Bombs drop on Sidmouth after Exeter raids
Sidmouth author researched Sidmouth in wartime for book
NOSTALGIA continues looking at Sidmouth during the Second World War, through the eyes of local author John Ankins in Sidmouth the War Years.
Many Sidmouth men joined the Local Defence Volunteers at the outbreak of war. This group of volunteers were set up in small groups to defend the country in case of invasion, to delay the enemy troops until the regular forces arrived.
“Most were working men,” writes John. “After a full day’s work, the only time they had to train was in the evenings and weekends. They also had to go out and patrol during part of the night and back to work the next day.
“They had no equipment or arms, only broomsticks, pickaxe handles and perhaps one may have had a 12-bore shotgun.”
You may also want to watch:
Two platoons were formed with an HQ at The Seagull on The Esplanade and also a cottage on Salcombe Hill.
“On the seafront, 12 men mounted guard every night, two of which manned machine gun posts.”
- 1 Lifeguards report for duty as new service launches
- 2 New minibus takes voluntary service's fleet to three
- 3 Fancy a pint? Help support the survival of your local
- 4 Village summer fair returns to support local charities
- 5 Repaint of fish mural brightens up The Ham
- 6 Town's garden competition effort judged
- 7 Festival benefits connected businesses as well
- 8 New interiors showroom offers inspiration for your home
- 9 Donkey sanctuary's new trail and batty activities this summer
- 10 Wheels fall off for Tipton
The Home Guard trained on various open spaces and there was a small assault course in the grounds of Knowle Hotel (now EDDC’s offices).
Sidbury Home Guard were Number Four Platoon, and chemist Colin Tooze, who died, aged 94, in 2001, was its sergeant.
There were 265 volunteers for Sidmouth’s Air Raid Wardens – 86 of them women.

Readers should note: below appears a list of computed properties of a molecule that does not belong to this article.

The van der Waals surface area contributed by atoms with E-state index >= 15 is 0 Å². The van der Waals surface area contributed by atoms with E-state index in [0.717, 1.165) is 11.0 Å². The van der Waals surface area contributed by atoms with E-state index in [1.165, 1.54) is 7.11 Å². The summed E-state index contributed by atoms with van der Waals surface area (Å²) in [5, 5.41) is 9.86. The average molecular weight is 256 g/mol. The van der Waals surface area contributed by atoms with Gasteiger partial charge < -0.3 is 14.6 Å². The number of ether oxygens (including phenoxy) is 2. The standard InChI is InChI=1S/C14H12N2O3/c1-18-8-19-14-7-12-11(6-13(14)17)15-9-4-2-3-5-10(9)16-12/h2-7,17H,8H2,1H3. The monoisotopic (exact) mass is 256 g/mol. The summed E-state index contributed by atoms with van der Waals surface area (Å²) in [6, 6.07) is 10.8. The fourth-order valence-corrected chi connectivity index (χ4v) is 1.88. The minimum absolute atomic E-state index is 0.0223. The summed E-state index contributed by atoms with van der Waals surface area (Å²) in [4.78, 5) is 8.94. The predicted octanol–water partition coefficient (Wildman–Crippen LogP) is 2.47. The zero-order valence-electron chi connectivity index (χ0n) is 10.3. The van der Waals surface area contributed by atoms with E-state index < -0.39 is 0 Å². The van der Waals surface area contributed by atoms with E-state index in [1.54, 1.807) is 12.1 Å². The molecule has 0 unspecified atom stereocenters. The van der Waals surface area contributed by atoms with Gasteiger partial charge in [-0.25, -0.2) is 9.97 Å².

Eventually, a dark navy battledress, beret and steel helmet, marked ARP, was issued as uniform.
The Sidmouth Herald reported in March, 1939: ‘Tuesday showed great activity when at 7.30pm the alarm signal sounded, all the services were manned. The scheme visualised an attack from the sea by planes sent off from submarines in Lyme Bay.
“Eight incidents were reported of various types of bombs and damage, such as might be produced by such an attack’.
The first report was of a bomb in Fore Street, which blocked the road. There was fire at Veals Stores, Fore Street and at 8pm a light trailer pump was sent to Slades Garage, Salcombe Road.
At 8.06pm “Vicarage Road blocked by a crater near Radway.” But of course, this was an exercise. In fact, despite all of Sidmouth’s preparation, it was hardly scarred by bombing.
“The first air raid warning by siren was 11.30pm on Wednesday, August 7, 1940,” writes John Ankins.
“This lasted until 1.13am and it was reported in the Herald that ‘The blackout of house lights was good but traffic on the road was much too bright’.
“The first bombs dropped in the Sidmouth area were incendiary bombs on Friday, August 16, 1940, near Upper Pin Farm, with half-an-acre of wheat damaged.
“On October 17, near Harcombe Farm and Chelson Farm, killing three cows, and on Tuesday, April 15, 1941, bombs near Stevens Cross, Sidford. Saturday, May 10, at Thorn Farm, Salcombe Regis, a barn was burnt down, also damaging a house and cottage nearby.”
In November 1941 a German plane, probably returning from a raid over Exeter, dropped two bombs, one either side of Griggs Lane.
“One went off causing some damage to houses in Fortescue Road…On the next Sunday, a lot of people came up the lane to see the crater, not knowing that another exploded bomb was in the field on the other side of the lane.”
It was found by a farmer as he drove his tractor across the field and people in Griggs Lane were moved out for three days while the 6-foot long, 16-inch diameter bomb was defused.
There was some excitement when two Fairey Battle planes, on a long distance night navigation exercise, collided over Sidmouth Gap in thick fog. Schoolboys cycled to a large barn at the Bowd where one crashed, to retrieve bits from the plane.
The other plane exploded after hitting the hillside on Bulverton Hill.
A German Me110 dropped two bombs on Salcombe Regis while being chased by two fighter planes.
“One bomb fell near Southcombe Farm and the other set a hayrick on fire at Thorn Farm.
“The German plane was shot down into the sea off Weston. One crew member was later washed up on Weston beach.”
Only the rear gunner survived when an American Liberator B-24 from Dunkeswell, crashed into Fire Beacon Hill in bad weather.
There is much more to learn about the war years from reading John Ankins’ book – entertainment, savings and fundraising for the war effort and the arrival of evacuees.
It is on sale at Paragon Books, price �6.99.